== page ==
The Sensation of the Serial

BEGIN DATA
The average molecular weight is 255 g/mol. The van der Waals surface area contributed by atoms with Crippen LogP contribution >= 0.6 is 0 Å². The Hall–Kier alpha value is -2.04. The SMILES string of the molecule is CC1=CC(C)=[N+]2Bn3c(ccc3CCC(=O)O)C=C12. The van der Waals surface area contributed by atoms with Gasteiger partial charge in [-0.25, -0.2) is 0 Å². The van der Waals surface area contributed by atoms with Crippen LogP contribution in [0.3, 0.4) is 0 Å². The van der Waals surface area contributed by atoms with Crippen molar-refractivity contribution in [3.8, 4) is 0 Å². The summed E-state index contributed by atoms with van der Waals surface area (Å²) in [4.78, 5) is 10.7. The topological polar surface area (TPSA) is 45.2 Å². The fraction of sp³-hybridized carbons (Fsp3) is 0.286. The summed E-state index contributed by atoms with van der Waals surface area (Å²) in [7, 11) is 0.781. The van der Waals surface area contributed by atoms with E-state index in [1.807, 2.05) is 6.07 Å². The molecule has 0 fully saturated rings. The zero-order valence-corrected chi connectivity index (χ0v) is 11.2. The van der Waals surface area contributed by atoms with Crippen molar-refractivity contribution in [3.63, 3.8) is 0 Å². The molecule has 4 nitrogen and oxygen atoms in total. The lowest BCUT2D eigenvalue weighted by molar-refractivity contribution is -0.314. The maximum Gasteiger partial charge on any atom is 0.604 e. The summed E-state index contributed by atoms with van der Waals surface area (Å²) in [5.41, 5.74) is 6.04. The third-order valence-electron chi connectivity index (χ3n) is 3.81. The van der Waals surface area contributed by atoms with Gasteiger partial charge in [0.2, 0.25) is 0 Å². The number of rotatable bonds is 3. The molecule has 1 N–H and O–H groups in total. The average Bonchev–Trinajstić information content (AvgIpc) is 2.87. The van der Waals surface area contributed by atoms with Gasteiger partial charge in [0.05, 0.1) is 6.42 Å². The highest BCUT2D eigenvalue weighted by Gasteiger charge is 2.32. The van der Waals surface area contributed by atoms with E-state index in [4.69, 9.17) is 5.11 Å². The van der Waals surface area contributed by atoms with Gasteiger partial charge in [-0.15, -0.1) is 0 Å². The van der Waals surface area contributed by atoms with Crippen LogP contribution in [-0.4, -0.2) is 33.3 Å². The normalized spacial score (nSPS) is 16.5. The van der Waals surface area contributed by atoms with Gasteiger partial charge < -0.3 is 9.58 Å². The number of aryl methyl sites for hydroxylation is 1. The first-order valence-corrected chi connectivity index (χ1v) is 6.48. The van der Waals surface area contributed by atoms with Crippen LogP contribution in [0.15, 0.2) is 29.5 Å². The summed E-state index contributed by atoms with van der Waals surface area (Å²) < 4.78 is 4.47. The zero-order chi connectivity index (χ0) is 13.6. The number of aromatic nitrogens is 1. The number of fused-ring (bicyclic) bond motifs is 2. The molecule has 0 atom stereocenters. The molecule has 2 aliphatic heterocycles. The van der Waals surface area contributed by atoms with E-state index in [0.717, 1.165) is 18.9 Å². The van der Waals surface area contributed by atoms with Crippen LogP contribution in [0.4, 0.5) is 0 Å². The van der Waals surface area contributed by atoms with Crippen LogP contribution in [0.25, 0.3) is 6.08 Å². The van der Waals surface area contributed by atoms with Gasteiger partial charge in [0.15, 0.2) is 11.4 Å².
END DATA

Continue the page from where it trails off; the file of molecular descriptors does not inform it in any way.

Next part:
This introductory chapter provides an overview of the serial motion picture. Typically two-reel action-packed films that ran for ten, fifteen, or more installments, serials often ended with a cliffhanger and a promise “to be continued next week.” Episodically structured and suspensefully plotted, they not only served as the precursors of the popular installment dramas and crime procedurals that have become staples of modern network and cable television programming; they also anticipated the extended incremental storytelling methods and “thrilling episodes of inescapable fatality and hair-breath escapes” that later filmmakers would exploit in commercial blockbusters such as the Star Wars series and the Indiana Jones and Marvel movie franchises. Moreover, serials helped to forge a strong link between the print and the film industries. The chapter then traces the evolution of the serial form, looking at an early twelve-part Edison production, What Happened to Mary, whose first installment was released on July 26, 1912. It also describes the serial The Perils of Pauline (released beginning March 23, 1914), which not only heightened interest in the genre; it also immortalized its star, Pearl White, and became the most famous of all the early chapter plays. However, it was the pioneering serials produced by filmmakers Ted and Leo Wharton that would have the most profound and sustained impact on the genre.
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